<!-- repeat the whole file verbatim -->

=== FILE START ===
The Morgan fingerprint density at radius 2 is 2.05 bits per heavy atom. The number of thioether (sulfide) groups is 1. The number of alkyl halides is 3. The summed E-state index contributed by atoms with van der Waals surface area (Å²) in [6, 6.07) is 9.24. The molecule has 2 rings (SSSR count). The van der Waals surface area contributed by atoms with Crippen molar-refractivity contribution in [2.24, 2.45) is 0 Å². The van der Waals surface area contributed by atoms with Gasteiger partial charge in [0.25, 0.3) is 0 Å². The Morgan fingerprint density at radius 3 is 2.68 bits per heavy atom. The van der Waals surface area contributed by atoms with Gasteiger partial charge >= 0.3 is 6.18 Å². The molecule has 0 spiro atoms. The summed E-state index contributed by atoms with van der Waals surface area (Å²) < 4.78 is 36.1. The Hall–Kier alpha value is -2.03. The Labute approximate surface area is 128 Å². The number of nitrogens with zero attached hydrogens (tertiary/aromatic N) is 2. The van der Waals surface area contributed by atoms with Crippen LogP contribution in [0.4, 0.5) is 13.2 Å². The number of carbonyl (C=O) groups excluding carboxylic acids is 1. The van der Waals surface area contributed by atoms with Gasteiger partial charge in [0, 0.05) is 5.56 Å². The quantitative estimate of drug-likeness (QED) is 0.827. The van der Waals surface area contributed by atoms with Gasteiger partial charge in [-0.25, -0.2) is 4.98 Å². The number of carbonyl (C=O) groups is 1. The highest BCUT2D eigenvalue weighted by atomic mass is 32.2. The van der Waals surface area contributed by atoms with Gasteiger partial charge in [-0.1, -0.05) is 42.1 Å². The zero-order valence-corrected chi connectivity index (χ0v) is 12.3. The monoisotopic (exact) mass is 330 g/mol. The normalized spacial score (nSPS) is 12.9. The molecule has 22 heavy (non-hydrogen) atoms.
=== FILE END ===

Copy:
The Morgan fingerprint density at radius 2 is 2.05 bits per heavy atom. The number of thioether (sulfide) groups is 1. The number of alkyl halides is 3. The summed E-state index contributed by atoms with van der Waals surface area (Å²) in [6, 6.07) is 9.24. The molecule has 2 rings (SSSR count). The van der Waals surface area contributed by atoms with Crippen molar-refractivity contribution in [2.24, 2.45) is 0 Å². The van der Waals surface area contributed by atoms with Gasteiger partial charge in [0.25, 0.3) is 0 Å². The Morgan fingerprint density at radius 3 is 2.68 bits per heavy atom. The van der Waals surface area contributed by atoms with Gasteiger partial charge >= 0.3 is 6.18 Å². The molecule has 0 spiro atoms. The summed E-state index contributed by atoms with van der Waals surface area (Å²) < 4.78 is 36.1. The Hall–Kier alpha value is -2.03. The Labute approximate surface area is 128 Å². The number of nitrogens with zero attached hydrogens (tertiary/aromatic N) is 2. The van der Waals surface area contributed by atoms with Crippen LogP contribution in [0.4, 0.5) is 13.2 Å². The number of carbonyl (C=O) groups excluding carboxylic acids is 1. The van der Waals surface area contributed by atoms with Gasteiger partial charge in [0, 0.05) is 5.56 Å². The quantitative estimate of drug-likeness (QED) is 0.827. The van der Waals surface area contributed by atoms with Gasteiger partial charge in [-0.25, -0.2) is 4.98 Å². The number of carbonyl (C=O) groups is 1. The highest BCUT2D eigenvalue weighted by atomic mass is 32.2. The van der Waals surface area contributed by atoms with Gasteiger partial charge in [-0.1, -0.05) is 42.1 Å². The zero-order valence-corrected chi connectivity index (χ0v) is 12.3. The monoisotopic (exact) mass is 330 g/mol. The normalized spacial score (nSPS) is 12.9. The molecule has 22 heavy (non-hydrogen) atoms.